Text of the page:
11. 3 points
    Felt like posting some guitar porn...my 1979 Sunburst. Ain't she purty?
  12. 3 points
    Less ink used for the 9 vs. the 8 on the serial number prevents neck dive and gives a more delicate tonal balance. [/tgp]
  13. 3 points
    He is a slide monster. I’ve told the story how he blew Sonny Landreth right off the stage down at the King Biscuit, and that ain’t no easy task! He had a nasty, snarling P90 tone that night and he made me a fan right there and then.
  14. 3 points
    Here is my black 1979, we can call him Satan. He is great!
  15. 3 points
  16. 3 points
    The sun really brings that sunburst to life.
  17. 3 points
    Totally right. You are so screwed. You just don't know it yet.
  18. 2 points
  19. 2 points
    The ‘58 necks are usually a tad larger than the ‘59s, and the tops are typically flashier on ‘59s. I think they’re both incredibly overpriced. The best LP I ever had was a ‘58 historic. The market is fairly saturated and you can snag an R8 for $2800 or less if you’re patient.
  20. 2 points
    I never put enough time into learning to play a steel guitar, so do not ask me to play the one I have. The thing is to learn the string groupings that give you major and minor chords. Then there are patterns to learn, too Pedal steels were around as early as 1940, but they did not start getting common until the end of the 1950s. Do you play a Telecaster without a B-bender installed? You can play a steel guitar without pedals to start. If you buy that pedal steel on Craigslist you do not have to touch the pedals while you are learning. Before spending $1400 you might want to spend $200 - $300 for a lap steel just to get used to it. A pedal steel player I know talked about how the tuning is purposely a little bit off on his steel in order to sound right when it is played. Uh, let's see... if it is slightly out of tune it will sound in tune. OK. It is not just the one guy who does that. If you want to dig in, go to Brad's Page of Steel for answers to all your questions.
  21. 2 points
    Just a pic without any decent lighting, but here's it's non-bursty '79 sibling. All nekkid 'n' natural.
  22. 2 points
    This album cover was the first time I ever saw a scarab. In fact, to this day I’ve never seen one in person...
  23. 2 points
  24. 2 points
  25. 2 points
  26. 2 points
    The Talladega is such a beautiful looking guitar. These may sound just as good, but Joel created a masterpiece the first time and these just don't have that appeal to me.
  27. 2 points
    She says that because there is no way everything gets paid before you are 97 like Doris Day.
  28. 2 points
    Jake E Lee jamming on a Les Paul... to a cat!
  29. 2 points
    Sign of the times, I guess. I do recall that during that same era, Steve Howe could be seen playing a teal blue Steinberger.
  30. 2 points
    Samick could sue for the headstock...
  31. 2 points
    I only just now made the connection between the shape of Jol's 3x3 headstock and the last version of Hamer's truss rod cover.
  32. 2 points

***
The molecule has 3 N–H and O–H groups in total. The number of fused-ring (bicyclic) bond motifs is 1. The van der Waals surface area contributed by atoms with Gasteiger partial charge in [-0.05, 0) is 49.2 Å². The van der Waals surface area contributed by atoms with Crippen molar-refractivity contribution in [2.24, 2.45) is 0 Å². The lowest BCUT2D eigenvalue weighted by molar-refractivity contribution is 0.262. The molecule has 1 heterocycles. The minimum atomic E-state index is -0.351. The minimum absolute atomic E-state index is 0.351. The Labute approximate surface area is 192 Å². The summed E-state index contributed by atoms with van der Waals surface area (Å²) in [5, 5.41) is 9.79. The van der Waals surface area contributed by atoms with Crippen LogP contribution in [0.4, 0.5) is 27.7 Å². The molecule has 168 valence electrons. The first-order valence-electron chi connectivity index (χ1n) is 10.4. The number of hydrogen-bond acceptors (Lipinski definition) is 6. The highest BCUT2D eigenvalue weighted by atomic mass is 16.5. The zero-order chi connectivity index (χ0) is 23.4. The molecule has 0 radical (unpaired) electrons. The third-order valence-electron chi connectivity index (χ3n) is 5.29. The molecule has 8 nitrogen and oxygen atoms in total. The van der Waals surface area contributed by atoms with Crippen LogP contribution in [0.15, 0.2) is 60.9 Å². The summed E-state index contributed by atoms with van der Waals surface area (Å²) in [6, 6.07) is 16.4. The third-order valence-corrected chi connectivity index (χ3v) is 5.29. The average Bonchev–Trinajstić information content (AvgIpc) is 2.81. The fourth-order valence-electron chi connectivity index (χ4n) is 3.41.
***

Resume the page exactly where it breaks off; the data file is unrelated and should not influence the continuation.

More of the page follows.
Or just save yourself two grand and get an actual Talladega. Because if there's one thing this world needs, it's a more expensive, more pretentious Talladega.
  33. 2 points
    All of my electrics are bursts, this pic is my Hamer harem from three summers ago. Since then two have left and four have come in (or back in the case of the Camstone Junior). What's the color of the Cruise bass on the left end? That's a Hamer burst finish that has not been mentioned. Probably my least favorite since you can't see the wood through it.
  34. 2 points
  35. 2 points
    H9 would be like a Monkey flying a rocket ship. I know a guy that has one, it sounds great, but it over my head.
  36. 2 points
  37. 2 points
    My ‘78, which I did not buy new in ‘78 because I, too, was new in ‘78... can’t believe I’ll be 41 this year...
  38. 1 point
    I learned/played a garth brooks/ allen jackson show on pedal steel. If I recall correctly my FB status said " on playing pedal steel in public for the first time, it's like being the passenger who has to land the plane"...
  39. 1 point
  40. 1 point
    I had a Goldtop P-90 3 Hole Duotone - yet another one of the ones I should never have sold...but THIS ONE IS THE BEST EVER!
  41. 1 point
    Same seller is also selling this - currently well below market price... https://www.ebay.com/itm/Hamer-USA-1981-Special-Black-and-White-graphics-Guitar-With-Hard-Case/173896701952?hash=item287d0d1800:g:qAsAAOSwO~Jc0h1N
  42. 1 point
    I missed it. I will say; you guys are a tough crowd. I won't be surprised if you end up liking it.
  43. 1 point
    No, your mood is spot on. Anyone this careless about their listing isn't going to give a rat about safely packing that guitar. This isn't the kind of person with which to do business. Buyer beware.
  44. 1 point
    Or maybe you are speaking truth. I wonder "Why are they doing that?" countless times daily. I still don't have a good answer.
  45. 1 point
    Bumped and now $700 including shipping in the US. 8 lbs 5 oz of creamy goodness here folks.......
  46. 1 point
    It's been years since I made the connection between the body styles of these guitars and a clumsily executed middle school woodshop project.
  47. 1 point
    I have no idea. I’ve ordered things that were the lowest rating and they were mint. I like to consider the gc ratings to be a shape shifting amoeba. That way I’m less disappointed.
  48. 1 point
    Always! It looks great in Metalflake too!
  49. 1 point
  50. 1 point
    I can upload pictures now, but when I try to message people, the message box doesn't appear. ETA: Update - I can message some people but not others (like bubs). Did that #@$%* block me?!?